CARSON CITY, Nev. (AP) — Las Vegas has been known for decades as the place for exuberant nuptials blessed by the swirl of Elvis’ white capes. But for years, legal marriages were barred for same-sex couples.
Now, the state that’s home to the “wedding capital of the world” is also the first in the country to officially protect same-sex marriage in its Constitution.
“It’s literally righting a wrong,” said Karen Vibe, a businesswoman who moved to Reno shortly before voters passed a ban on same-sex marriage in 2002.
That vote left her feeling betrayed by her new neighbors, and she couldn’t marry her wife until courts ruled against the measure more than a decade later.
Watching people vote this election to repeal the defunct ban gave her a deeper sense of security in her home and family.
It also helped ease the anxiety she and others in the LGBTQ community are feeling about the new conservative majority on the U.S. Supreme Court after two justices took the unusual step of criticizing the high court’s 2015 decision guaranteeing same-sex couples the right to marry nationwide.
“There’s now a looming question on many issues, including the equality and freedom of LGBT people,” said Jenny Pizer, law and policy director at LGBT rights group Lambda Legal. “The question and the anxiety, the uncertainty looms in a way that is fresh.”
It’s considered unlikely that the high court would overturn such a recent precedent that has quickly become deeply enmeshed in U.S. society, but the fact that the Nevada amendment passed with more than 60% of the vote is heartening, said Shannon Minter, legal director for the National Center for Lesbian Rights.
“The incredibly high margin really shows how much our country has changed on the issue,” Minter said.
Before it could get on the ballot, the question had to clear the state Legislature twice — in 2017 and 2019. Supporters campaigned across Nevada, arguing that even if the ban was defunct it still left a scar on the state Constitution. The former lawmaker who sponsored the resolution, Nelson Araujo, said the November vote was a culmination of four years of work.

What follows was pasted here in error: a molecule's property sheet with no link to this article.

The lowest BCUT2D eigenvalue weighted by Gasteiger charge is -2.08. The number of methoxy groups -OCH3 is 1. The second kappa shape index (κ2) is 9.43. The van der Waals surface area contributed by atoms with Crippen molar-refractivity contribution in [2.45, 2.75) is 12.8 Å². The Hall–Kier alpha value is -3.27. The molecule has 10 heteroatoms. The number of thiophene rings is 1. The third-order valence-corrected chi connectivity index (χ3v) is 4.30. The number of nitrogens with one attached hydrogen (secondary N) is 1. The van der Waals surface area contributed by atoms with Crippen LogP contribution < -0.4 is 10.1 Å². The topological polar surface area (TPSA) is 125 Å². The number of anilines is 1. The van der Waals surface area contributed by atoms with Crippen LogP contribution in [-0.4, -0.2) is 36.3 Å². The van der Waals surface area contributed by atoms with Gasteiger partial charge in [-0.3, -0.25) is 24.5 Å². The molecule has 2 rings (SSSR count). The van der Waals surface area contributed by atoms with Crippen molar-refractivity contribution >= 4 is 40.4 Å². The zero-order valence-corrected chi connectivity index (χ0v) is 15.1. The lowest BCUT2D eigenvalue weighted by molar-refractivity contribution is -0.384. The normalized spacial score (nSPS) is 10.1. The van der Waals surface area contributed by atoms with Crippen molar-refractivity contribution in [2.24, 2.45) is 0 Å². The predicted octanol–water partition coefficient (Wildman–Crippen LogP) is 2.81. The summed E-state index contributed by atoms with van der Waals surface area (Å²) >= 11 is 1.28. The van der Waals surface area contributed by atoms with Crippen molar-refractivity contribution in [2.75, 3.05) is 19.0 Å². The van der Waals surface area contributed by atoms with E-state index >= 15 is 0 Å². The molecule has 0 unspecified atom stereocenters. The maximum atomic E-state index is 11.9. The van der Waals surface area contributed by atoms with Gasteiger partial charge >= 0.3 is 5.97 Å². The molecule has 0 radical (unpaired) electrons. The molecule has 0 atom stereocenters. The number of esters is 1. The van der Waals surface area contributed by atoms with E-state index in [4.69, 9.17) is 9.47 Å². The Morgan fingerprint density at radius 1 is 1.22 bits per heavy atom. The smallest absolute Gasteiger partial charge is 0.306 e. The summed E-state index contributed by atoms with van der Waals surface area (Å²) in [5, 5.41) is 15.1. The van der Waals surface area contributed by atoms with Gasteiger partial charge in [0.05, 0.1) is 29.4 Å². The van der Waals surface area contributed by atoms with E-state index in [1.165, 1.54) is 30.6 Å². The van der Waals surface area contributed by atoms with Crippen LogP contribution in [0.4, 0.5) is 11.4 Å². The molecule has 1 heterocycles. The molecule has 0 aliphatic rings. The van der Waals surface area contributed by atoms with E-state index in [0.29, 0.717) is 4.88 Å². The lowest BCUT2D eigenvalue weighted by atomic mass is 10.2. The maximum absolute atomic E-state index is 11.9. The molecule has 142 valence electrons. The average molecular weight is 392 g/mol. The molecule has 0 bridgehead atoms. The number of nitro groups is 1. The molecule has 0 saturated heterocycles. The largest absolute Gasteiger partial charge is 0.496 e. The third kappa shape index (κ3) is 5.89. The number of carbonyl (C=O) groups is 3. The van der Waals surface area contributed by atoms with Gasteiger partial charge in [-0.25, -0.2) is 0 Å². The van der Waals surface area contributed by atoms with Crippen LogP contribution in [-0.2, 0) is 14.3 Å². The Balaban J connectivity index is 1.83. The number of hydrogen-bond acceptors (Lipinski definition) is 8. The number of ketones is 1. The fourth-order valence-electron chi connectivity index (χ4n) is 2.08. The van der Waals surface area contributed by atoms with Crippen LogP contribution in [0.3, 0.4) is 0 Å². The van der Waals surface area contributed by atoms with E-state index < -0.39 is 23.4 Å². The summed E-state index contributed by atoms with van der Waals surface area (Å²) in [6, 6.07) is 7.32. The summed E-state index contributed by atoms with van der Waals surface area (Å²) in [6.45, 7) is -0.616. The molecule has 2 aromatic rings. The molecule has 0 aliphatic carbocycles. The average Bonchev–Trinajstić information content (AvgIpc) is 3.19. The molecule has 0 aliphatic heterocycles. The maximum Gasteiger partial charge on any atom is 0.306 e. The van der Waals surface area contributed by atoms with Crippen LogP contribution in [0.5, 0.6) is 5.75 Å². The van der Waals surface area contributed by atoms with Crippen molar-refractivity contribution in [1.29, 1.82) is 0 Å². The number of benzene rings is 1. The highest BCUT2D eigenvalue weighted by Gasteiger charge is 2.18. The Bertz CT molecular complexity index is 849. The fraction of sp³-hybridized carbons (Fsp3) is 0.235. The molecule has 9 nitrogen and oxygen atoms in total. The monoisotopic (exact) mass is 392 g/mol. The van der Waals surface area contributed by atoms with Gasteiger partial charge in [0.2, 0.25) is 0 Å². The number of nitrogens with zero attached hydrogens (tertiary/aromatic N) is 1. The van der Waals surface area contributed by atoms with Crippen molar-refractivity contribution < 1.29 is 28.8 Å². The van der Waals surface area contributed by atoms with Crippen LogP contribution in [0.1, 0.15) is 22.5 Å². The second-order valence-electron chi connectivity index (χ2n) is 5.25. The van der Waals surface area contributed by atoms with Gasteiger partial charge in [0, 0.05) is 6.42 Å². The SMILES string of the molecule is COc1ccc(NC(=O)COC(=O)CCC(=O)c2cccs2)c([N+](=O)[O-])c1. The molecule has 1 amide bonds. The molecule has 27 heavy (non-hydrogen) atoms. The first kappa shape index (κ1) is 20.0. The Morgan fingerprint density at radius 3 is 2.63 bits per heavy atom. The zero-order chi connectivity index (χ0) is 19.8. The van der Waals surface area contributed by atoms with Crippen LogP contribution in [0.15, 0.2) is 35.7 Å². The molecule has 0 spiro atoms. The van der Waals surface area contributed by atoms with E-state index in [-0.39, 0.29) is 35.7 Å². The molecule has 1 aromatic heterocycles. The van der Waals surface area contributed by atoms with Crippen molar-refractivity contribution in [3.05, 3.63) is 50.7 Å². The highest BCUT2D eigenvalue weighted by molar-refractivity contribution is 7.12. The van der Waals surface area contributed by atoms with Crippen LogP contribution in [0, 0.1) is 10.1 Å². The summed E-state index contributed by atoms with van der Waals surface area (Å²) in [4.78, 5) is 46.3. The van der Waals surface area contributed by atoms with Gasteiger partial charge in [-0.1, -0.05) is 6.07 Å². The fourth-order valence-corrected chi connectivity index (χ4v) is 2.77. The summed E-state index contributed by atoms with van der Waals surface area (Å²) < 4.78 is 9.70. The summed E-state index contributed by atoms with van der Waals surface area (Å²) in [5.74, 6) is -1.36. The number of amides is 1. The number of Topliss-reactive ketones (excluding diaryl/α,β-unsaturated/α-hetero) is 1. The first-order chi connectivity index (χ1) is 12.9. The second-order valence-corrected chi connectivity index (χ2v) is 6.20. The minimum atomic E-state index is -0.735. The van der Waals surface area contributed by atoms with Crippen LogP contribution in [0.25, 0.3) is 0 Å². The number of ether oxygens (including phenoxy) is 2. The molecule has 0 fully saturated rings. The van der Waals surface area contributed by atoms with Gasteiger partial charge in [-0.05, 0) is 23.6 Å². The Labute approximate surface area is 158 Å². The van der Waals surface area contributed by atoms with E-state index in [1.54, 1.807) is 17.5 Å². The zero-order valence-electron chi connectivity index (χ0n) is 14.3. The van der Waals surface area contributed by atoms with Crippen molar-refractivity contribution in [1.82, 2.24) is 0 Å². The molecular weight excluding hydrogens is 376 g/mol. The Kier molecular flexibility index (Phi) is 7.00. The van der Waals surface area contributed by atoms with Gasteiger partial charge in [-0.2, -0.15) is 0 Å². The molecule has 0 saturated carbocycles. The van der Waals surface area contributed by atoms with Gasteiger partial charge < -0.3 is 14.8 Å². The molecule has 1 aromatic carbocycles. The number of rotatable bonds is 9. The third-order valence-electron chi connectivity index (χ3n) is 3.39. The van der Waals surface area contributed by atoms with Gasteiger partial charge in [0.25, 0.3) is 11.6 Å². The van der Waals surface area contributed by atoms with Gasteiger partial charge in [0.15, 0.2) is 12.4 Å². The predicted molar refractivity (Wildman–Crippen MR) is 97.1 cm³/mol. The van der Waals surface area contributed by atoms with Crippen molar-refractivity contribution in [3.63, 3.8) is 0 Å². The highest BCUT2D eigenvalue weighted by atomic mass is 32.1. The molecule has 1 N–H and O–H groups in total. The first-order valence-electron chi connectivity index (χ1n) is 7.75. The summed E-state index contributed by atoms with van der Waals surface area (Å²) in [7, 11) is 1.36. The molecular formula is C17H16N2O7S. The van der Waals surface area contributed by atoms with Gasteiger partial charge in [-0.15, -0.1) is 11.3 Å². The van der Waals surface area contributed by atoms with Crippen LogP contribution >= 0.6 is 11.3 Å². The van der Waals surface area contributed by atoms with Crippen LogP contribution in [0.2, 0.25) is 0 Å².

“To see my state support me and so many of my friends and my community is an incredible feeling,” he said.
Nevada has long been a swing state with an electorate ranging from cowboys to casino workers, though it’s been trending more Democratic in recent years. Still, the same-sex marriage vote crossed party lines, garnering a larger percentage of the vote than Democratic President-elect Joe Biden and passing in some counties carried by President Donald Trump.
About 30 states still have same-sex marriage bans on the books, though they have been blocked by the courts. Virginia lawmakers repealed their ban this year, but similar efforts have failed in Indiana and Florida.
In Nevada, the change won’t require clergy members to perform same-sex marriages if they don’t want to. Still, some opposition remains. Kevin White, executive director of the state’s Baptist Convention, told the Baptist Press that he appreciates the exemption, but “it just saddens my heart greatly as we move so far away from God and His designed plan for our lives.”
Nevada has one of the nation’s highest proportions of LGBTQ people, just behind Washington, D.C., and Oregon, according to a 2016 report by the Williams Institute at the University of California, Los Angeles, law school.
The share of marriage licenses given to same-sex couples in the Las Vegas area has been on the rise since 2014, when the ban was first struck down in federal court. That year, they made up 4.6% of the total. This year, even with a sharp decline overall in marriage licenses because of the coronavirus pandemic, same-sex couples made up more than 6% of people who tied the knot in Clark County.
People have streamed into Nevada from all over the world to get hitched since at least the 1930s, pushing the marriage rate to the highest in the country and creating a $2 billion-a-year industry, Clark County Clerk Lynn Goya said. About $100 million of that economic activity is tied to same-sex weddings.
Goya makes an effort to chat with some of the tens of thousands of people who come to her office for marriage licenses every year.
“Something I hear consistently from same-sex couples is they feel comfortable here,” she said. “They feel like they can walk down the street holding hands and nobody will give them a hard time, and they just feel like it’s a very welcoming community.”